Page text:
The rains pelted down. Caesar Rodney from the Delaware delegation was missing and his vote for the new republic was sorely needed. British warships were just off shore…
Monday, July 1, 1776, began hot and steamy in Philadelphia and before the morning was ended a full-scale storm would break….
John Adams: This morning is assigned the greatest debate of all,…A declaration, that these colonies are free and independent states,…May heaven prosper the newborn republic.
At ten o’clock, with the doors closed, John Hancock sounded the gavel. Richard Henry Lee’s prior motion calling for independence was again read aloud;…Immediately, [John] Dickinson, gaunt and deathly pale, stood to be heard. With marked earnestness, he marshaled all past argument and reasoning against “premature” separation from Britain.
Dickinson: My conduct this day, I expect, will give the finishing blow to my once great…and now too diminished popularity….But thinking as I do on the subject of debate, silence would be guilt.
Then he sat down and all was silent except the rain…No one spoke, no one rose to answer him, until Adams at last “determined to speak”….Outside the wind picked up. The storm struck with thunder, lightning, and pelting rain. He spoke on steadily, making the case for independence as he had so often before. He was logical, positive, sensitive to the historic importance of the moment, and looking into the future, saw a new nation, a new time…
To [Thomas] Jefferson, Adams was “not graceful nor elegant, nor remarkably fluent,” but:
Thomas Jefferson:…[Adams] spoke with a power of thought and expression that moved us from our seats.
…when later that evening a preliminary vote was taken, four colonies unexpectedly held back, refusing to proclaim independence. Pennsylvania stood with John Dickinson and voted no. The New York delegates abstained, saying they favored the motion but lacked specific instructions. South Carolina, too,…voted no, while Delaware, with only two delegates present, was divided.
The missing Delaware delegate was Caesar Rodney, one of the most ardent of the independence faction. Where he was or when he might reappear was unclear, but a rider had been sent racing off to find him. …Edward Rutledge [moved] that a final vote be postponed until the next day, implying that for the sake of unanimity, South Carolina might change its mind, Adams and others immediately agreed.
For while the nine (9) colonies supporting independence made a clear majority, it was hardly the show of solidarity that such a step ought to have. That night, at the City Tavern and at the lodging houses of the delegates, it was extremely tense. The crux of the matter was the Pennsylvania delegation, for in the preliminary vote three of the seven Pennsylvania delegates had gone against John Dickinson and declared in the affirmative, and it was of utmost interest that one of the three, along with Franklin and John Morton, was James Wilson, who, though a friend and ally of Dickinson, had switched sides to vote for independence.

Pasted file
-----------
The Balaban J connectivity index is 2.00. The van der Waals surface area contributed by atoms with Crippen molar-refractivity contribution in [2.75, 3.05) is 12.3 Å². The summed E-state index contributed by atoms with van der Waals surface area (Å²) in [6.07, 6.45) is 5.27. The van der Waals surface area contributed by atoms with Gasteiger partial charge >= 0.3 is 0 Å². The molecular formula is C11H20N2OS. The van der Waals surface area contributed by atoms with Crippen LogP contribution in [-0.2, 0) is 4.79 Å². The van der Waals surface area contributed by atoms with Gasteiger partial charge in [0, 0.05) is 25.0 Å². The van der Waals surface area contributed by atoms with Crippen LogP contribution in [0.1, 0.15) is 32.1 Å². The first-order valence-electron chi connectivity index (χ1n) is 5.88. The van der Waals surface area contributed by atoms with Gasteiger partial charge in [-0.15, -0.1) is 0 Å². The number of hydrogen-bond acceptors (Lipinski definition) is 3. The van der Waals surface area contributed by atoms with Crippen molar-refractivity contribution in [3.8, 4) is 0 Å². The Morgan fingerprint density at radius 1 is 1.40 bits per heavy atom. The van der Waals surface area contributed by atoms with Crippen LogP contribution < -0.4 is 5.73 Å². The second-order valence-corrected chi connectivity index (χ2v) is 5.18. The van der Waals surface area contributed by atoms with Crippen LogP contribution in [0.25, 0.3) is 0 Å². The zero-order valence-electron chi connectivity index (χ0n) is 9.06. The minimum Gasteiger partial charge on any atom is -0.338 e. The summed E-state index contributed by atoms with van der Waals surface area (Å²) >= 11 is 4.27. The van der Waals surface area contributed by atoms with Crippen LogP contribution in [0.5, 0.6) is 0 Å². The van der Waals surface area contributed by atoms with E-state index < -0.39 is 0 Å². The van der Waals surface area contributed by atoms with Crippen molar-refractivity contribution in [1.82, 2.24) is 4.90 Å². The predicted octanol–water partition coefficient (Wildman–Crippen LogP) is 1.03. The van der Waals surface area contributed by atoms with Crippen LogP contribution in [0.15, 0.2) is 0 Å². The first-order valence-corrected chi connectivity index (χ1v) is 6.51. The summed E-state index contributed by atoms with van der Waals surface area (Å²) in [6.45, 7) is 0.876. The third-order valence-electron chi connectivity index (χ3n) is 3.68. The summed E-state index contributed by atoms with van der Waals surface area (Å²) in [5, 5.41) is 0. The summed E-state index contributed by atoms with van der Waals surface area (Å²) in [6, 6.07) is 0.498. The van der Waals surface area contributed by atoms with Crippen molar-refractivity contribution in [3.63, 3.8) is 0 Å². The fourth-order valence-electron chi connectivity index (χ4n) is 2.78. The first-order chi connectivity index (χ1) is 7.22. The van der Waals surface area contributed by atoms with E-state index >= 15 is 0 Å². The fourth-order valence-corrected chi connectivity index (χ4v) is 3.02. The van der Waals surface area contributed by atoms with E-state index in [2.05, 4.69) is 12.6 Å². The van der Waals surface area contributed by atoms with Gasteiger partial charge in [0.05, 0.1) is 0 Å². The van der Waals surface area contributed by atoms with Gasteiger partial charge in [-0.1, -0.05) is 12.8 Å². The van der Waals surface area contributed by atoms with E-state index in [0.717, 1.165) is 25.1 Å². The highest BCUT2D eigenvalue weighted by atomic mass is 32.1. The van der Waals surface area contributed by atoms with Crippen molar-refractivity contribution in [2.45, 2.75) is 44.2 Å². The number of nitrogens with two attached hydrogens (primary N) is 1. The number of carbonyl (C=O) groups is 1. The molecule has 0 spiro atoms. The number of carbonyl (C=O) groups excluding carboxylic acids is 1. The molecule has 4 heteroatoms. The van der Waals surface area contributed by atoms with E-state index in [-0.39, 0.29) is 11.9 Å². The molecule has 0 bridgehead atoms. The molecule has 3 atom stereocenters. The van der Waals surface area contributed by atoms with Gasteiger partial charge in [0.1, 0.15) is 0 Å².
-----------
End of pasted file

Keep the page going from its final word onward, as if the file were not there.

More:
The question now was how many of the rest who were in league with Dickinson would on the morrow continue to “vote point blank against the known and declared sense of their constituents.” To compound the tension that night, word reached Philadelphia of the sighting off New York of a hundred British [war] ships, the first arrivals of a fleet that would number over four hundred. Tuesday, July 2…it appears that just as the doors to Congress were about to be closed at the usual hour of nine ‘clock, Caesar Rodney, mud-spattered, “booted and spurred,” made his dramatic entrance….Almost unimaginable, he had ridden eighty miles through the night, changing horses several times, to be there in time to cast his vote.
Yet more important even than the arrival of Rodney were two empty chairs among the Pennsylvania delegation. Refusing to vote for independence but understanding the need for Congress to speak with one voice, John Dickinson and Robert Morris has voluntarily absented themselves from the proceedings, thus swinging Pennsylvania behind independence by a vote of three to two.
What private agreements had been made the night before, if any, who or how many had come to the State House that morning knowing what was afoot, no one recorded. Outside, more rain threatened, and at about ten came another cloudburst….New York continued to abstain, but South Carolina, as hinted…joined the majority to make the decision unanimous in the sense that no colony stood opposed….
So, it was done, the break was made…on July 2 , 1776, in Philadelphia, the American colonies declared independence. If not all thirteen clocks had struck as one, twelve had, and with the other silent, the effect was the same. ~ Excerpt from David McCullough’s book John Adams.